How much does one know about the first major genocide of the 20th Century? How much does one know about about the leaders that created an idea that would later kill over 12 million people. Well, sadly not very much. The Armenian Genocide that occurred in 1915 by the CUP not only killed 1.5 Armenians, but sparked Hitler’s plan of the Jewish Ethnic cleansing. The Committee on Union and Progression was led by three men known as Cemal, Minister of the Navy, Talat, Minister of Interior, and Enver, Minister of the Military. These men did not set out to kill the Armenians, yet here we are talking about this travesty. According to Suny, author of They Can Live in the Desert but Nowhere Else, the CUP was just a group of “empire preservers” (XV) not “ethnonationalists” (XV). I disagree with this statement, because the Armenians had been living in the Ottoman Empire for centuries so if they were a truly nationalist group instead of an ethnic group, they would have protected them. Instead, Cemal started the genocidal route when lying to the Dashnaks, a terror and murder group that targeted the Armenians, about the economic problems being the Armenian’s fault. This conversation led to 400,000 Armenians to be murdered by the Dashnaks and sparked the genocide. Enver disarmed the Armenian people, recruited criminals and formed them into armies, and killed all of the reporters and protesters that disagreed with him. He did so because he believed that “All the heads dreaming of sharing power must be crushed” .(Kévorkian, The Armenian Genocide, p.73) Talat orchestrated the genocide by helping Enver take away the weapons, forcing the Armenians into Labor Battalions, and exiling them from the country. The Armenians “can live in the desert but nowhere else”, but while moving them, the Turks will steal, rape, poison, and outright slaughter them too. The Committee on Union and Progression was a group that effectively and efficiently cleansed the Empire and did so with little consequence.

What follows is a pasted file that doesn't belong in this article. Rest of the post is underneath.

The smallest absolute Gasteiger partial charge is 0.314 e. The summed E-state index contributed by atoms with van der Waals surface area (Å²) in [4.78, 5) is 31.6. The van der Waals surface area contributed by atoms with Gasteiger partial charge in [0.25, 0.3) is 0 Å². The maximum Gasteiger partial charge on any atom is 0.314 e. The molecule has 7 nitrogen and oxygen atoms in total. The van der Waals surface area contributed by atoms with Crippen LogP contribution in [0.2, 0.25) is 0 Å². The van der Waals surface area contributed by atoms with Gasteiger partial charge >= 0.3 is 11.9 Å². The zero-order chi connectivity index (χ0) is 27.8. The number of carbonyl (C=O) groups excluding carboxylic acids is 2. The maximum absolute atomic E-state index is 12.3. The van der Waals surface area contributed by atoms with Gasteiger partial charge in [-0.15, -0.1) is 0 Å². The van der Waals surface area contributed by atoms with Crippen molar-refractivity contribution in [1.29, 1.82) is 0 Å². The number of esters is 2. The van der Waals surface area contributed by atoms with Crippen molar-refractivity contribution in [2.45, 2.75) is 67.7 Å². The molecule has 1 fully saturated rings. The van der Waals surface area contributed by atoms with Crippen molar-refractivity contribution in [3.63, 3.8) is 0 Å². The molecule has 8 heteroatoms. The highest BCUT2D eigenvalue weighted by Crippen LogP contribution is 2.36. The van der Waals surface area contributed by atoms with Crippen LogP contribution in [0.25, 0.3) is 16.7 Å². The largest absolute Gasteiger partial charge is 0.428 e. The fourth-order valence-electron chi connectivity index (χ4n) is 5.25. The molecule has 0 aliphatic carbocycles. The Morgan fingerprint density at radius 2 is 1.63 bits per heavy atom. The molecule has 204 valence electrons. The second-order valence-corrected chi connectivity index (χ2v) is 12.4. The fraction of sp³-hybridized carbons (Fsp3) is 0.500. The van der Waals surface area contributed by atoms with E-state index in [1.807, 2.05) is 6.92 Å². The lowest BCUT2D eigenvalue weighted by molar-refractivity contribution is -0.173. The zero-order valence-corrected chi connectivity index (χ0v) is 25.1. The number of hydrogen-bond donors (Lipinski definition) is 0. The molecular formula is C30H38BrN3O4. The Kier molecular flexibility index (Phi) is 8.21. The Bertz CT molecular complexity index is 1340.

Latif Bolat is a Turkish musician that plays traditional Sufi music and poetry. He came to Mary Washington on Wednesday, October 19th to perform for a small group of people. We were encouraged by our Freshman seminar professor to attend, and I am really glad that I went.
Latif Bolat began his performance with a history of Islam dating back fifteen thousand years. He used maps to demonstrate how it spread as a religion. I never knew just how influential the role of Islam was in Spain. Latif Bolat also talked about the role of Sufism in the world. One thing that he said that really resonated with me was the prophet that said she would burn heaven and pour water over hell. She did this so that people would live their lives not in search of a reward in a afterlife, but because it was what was right. That was a really interesting concept to me because it made sense. I really hope that throughout life I continue to remember this Sufi legend because it is an easy but meaningful way to live life.
The second part of the performance was Latif Bolat playing a special instrument and singing. He asked some people to come and read the poems in English while he played music. Overall, the performance was very educational and informative. I am very glad that I decided to go.